Are there any selective growth hormone receptor blockers?

Yes: There is a drug called Pegvisomant (somavert) that works by directly blocks the effects of growth hormone, and has been shown to improve symptoms of acromegaly. There are two other drugs that are less specific in binding but can also be used to treat acromegaly: bromocriptine and octreotide. These are highly specialized drugs that should be prescribed by a physician. ...Read more

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Do norepinephrine reuptake inhibitors suppress growth of brain?

Do norepinephrine reuptake inhibitors suppress growth of brain?

No: At this time, there is no evidence to suggest this. As one may imagine, few if any studies have been performed in humans to look for this. ...Read more

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Estrogen receptor ER positive breast cancer adjuvant Taxol (paclitaxel) benefits?

Estrogen receptor ER positive breast cancer adjuvant Taxol (paclitaxel) benefits?

Get Oncotype: In order to answer this question, more details are needed (size of tumor, lymph node involvement, etc). A test that will help to decide if you need chemotherapy or not is the oncotype dx. I highly recommend you speak with your oncologist and even consider a 2nd opinion. ...Read more

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Are brca hormone receptors?

Are brca hormone receptors?

No: Brca genes are important in repairing damaged dna. Mutations in these genes allow defective dna to replicate and turn the cells with defective dna into turmors. ...Read more

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Does nolvadex (tamoxifen) decrease testosterone production in males?

Does nolvadex (tamoxifen) decrease testosterone production in males?

No: Nolvadex, a brand of tamoxifen, is a selective estrogen receptor modulator. As such, there are some small studies that suggest that it can actually increase testosterone production in med. Similarly, so can aromatase inhibitors which decrease conversion of t into e. Check out http://en.Wikipedia.Org/wiki/list_of_drugs_banned_from_the_olympics for a list of banned substances in competition & why. ...Read more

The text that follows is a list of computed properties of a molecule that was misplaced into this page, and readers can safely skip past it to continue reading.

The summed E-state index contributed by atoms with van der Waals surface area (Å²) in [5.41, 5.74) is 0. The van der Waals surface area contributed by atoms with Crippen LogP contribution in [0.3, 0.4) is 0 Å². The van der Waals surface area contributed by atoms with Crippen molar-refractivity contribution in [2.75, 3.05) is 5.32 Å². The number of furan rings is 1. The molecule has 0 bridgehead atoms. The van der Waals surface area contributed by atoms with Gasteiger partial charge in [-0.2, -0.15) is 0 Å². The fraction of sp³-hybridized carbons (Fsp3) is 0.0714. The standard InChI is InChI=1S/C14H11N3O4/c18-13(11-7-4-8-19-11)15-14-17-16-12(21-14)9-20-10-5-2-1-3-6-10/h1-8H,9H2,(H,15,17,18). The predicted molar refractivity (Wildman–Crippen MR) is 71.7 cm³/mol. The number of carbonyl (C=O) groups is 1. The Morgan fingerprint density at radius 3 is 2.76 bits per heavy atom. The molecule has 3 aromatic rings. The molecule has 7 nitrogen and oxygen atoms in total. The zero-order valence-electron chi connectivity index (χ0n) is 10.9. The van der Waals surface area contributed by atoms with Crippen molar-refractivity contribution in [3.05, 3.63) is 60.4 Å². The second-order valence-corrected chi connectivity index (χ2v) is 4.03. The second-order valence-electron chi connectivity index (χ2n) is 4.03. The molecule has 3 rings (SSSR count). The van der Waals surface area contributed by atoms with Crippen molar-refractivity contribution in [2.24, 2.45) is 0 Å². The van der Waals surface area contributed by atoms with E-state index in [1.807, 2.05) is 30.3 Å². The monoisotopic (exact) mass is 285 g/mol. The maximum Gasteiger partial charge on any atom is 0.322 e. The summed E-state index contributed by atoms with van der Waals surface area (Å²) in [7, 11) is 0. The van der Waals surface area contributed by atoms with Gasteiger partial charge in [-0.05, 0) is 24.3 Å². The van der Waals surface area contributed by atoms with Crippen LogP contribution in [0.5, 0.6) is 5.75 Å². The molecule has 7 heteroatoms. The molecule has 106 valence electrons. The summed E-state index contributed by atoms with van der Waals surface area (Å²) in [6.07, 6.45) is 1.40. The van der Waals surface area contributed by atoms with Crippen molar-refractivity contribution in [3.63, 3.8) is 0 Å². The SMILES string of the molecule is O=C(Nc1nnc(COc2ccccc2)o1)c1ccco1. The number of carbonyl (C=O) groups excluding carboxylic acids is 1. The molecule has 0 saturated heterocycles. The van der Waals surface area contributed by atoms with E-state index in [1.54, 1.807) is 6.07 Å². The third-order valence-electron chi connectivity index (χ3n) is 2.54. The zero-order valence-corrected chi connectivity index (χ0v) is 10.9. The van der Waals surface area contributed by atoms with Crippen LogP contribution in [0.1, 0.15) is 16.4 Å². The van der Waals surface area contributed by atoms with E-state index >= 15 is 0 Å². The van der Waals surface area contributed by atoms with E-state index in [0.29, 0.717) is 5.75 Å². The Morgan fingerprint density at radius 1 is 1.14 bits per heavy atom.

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Side effects of angiotensin receptor blockers?

Generally : Well tolerated. Common side effects potentially include: dizziness, low blood pressure, headache, diarrhea, fatigue and elevated potassium to name a few. A serious side effect angioedema (swelling of throat/tongue etc) is relatively uncommon. ...Read more

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Is there a androgen receptor blocker that only bind to pituitary?

Is there a androgen receptor blocker that only bind to pituitary?

No: There are ARs found all over the body. It's a type of nuclear receptor, that is, it binds to T or DHT in the cytoplasm and then translocates into the nucleus. ARB's like casodex will block AR's wherever they are. Enzalutamide has a greater affinity, prevents translocation & binding to DNA. You may be talking about LHRH agonists or antagonist for prostate cancer. Firmagon (degarelix) blocks in the pituitary. ...Read more

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Side effect of hormone replacement like estratest (esterified estrogens and methylestosterone)?

Side effect of hormone replacement like estratest (esterified estrogens and methylestosterone)?

Several.: If you have metabolic syndrome (bad cholesterol/hdl, high bp, weight on the middle, not for you. If you are more pear shaped, no effects ecept improving libido. The principle adverse effects relate to the estrogen. ...Read more

Estrogen Receptor (Definition)

An estrogen receptor is a protein found on some cells in the human body that is activated by the hormone estrogen. Once activated, the receptor sends a signal to the cell nucleus to activate certain genes. In breast cancer, the tumor is tested to determine if estrogen receptors are present on the malignant cells; if they are present, then anti-estrogen therapy is given as a ...Read more


Estrogen (Definition)

Estrogen is a hormone that is secreted by the ovaries and affects ovulation, ...Read more